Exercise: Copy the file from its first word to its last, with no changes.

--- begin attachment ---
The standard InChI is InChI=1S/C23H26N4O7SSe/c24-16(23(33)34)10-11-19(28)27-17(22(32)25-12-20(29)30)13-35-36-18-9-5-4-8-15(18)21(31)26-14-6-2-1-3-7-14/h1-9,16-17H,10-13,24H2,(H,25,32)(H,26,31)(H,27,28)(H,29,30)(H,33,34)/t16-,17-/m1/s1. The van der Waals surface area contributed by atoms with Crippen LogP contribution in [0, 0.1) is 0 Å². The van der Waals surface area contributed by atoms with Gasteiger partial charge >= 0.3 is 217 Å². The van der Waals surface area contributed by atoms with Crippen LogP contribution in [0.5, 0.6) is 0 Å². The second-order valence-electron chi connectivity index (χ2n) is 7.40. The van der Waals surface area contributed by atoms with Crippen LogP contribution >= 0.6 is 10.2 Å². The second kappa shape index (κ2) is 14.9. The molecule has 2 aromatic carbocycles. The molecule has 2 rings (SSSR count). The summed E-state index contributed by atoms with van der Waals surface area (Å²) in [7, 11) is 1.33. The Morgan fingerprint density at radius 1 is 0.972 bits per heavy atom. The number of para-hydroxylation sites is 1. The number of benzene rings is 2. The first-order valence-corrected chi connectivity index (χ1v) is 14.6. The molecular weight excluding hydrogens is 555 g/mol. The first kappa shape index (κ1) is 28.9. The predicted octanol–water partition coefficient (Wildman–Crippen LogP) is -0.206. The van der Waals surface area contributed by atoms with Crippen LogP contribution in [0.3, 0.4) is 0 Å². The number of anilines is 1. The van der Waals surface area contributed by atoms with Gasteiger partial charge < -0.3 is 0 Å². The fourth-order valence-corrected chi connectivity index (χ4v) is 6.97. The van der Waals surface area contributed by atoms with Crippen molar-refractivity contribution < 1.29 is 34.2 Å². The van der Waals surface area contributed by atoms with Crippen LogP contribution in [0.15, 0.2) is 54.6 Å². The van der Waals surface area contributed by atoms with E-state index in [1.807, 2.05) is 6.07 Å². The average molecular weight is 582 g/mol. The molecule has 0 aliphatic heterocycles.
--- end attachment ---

The standard InChI is InChI=1S/C23H26N4O7SSe/c24-16(23(33)34)10-11-19(28)27-17(22(32)25-12-20(29)30)13-35-36-18-9-5-4-8-15(18)21(31)26-14-6-2-1-3-7-14/h1-9,16-17H,10-13,24H2,(H,25,32)(H,26,31)(H,27,28)(H,29,30)(H,33,34)/t16-,17-/m1/s1. The van der Waals surface area contributed by atoms with Crippen LogP contribution in [0, 0.1) is 0 Å². The van der Waals surface area contributed by atoms with Gasteiger partial charge >= 0.3 is 217 Å². The van der Waals surface area contributed by atoms with Crippen LogP contribution in [0.5, 0.6) is 0 Å². The second-order valence-electron chi connectivity index (χ2n) is 7.40. The van der Waals surface area contributed by atoms with Crippen LogP contribution >= 0.6 is 10.2 Å². The second kappa shape index (κ2) is 14.9. The molecule has 2 aromatic carbocycles. The molecule has 2 rings (SSSR count). The summed E-state index contributed by atoms with van der Waals surface area (Å²) in [7, 11) is 1.33. The Morgan fingerprint density at radius 1 is 0.972 bits per heavy atom. The number of para-hydroxylation sites is 1. The number of benzene rings is 2. The first-order valence-corrected chi connectivity index (χ1v) is 14.6. The molecular weight excluding hydrogens is 555 g/mol. The first kappa shape index (κ1) is 28.9. The predicted octanol–water partition coefficient (Wildman–Crippen LogP) is -0.206. The van der Waals surface area contributed by atoms with Crippen LogP contribution in [0.3, 0.4) is 0 Å². The number of anilines is 1. The van der Waals surface area contributed by atoms with Gasteiger partial charge < -0.3 is 0 Å². The fourth-order valence-corrected chi connectivity index (χ4v) is 6.97. The van der Waals surface area contributed by atoms with Crippen molar-refractivity contribution < 1.29 is 34.2 Å². The van der Waals surface area contributed by atoms with Crippen LogP contribution in [0.15, 0.2) is 54.6 Å². The van der Waals surface area contributed by atoms with E-state index in [1.807, 2.05) is 6.07 Å². The average molecular weight is 582 g/mol. The molecule has 0 aliphatic heterocycles.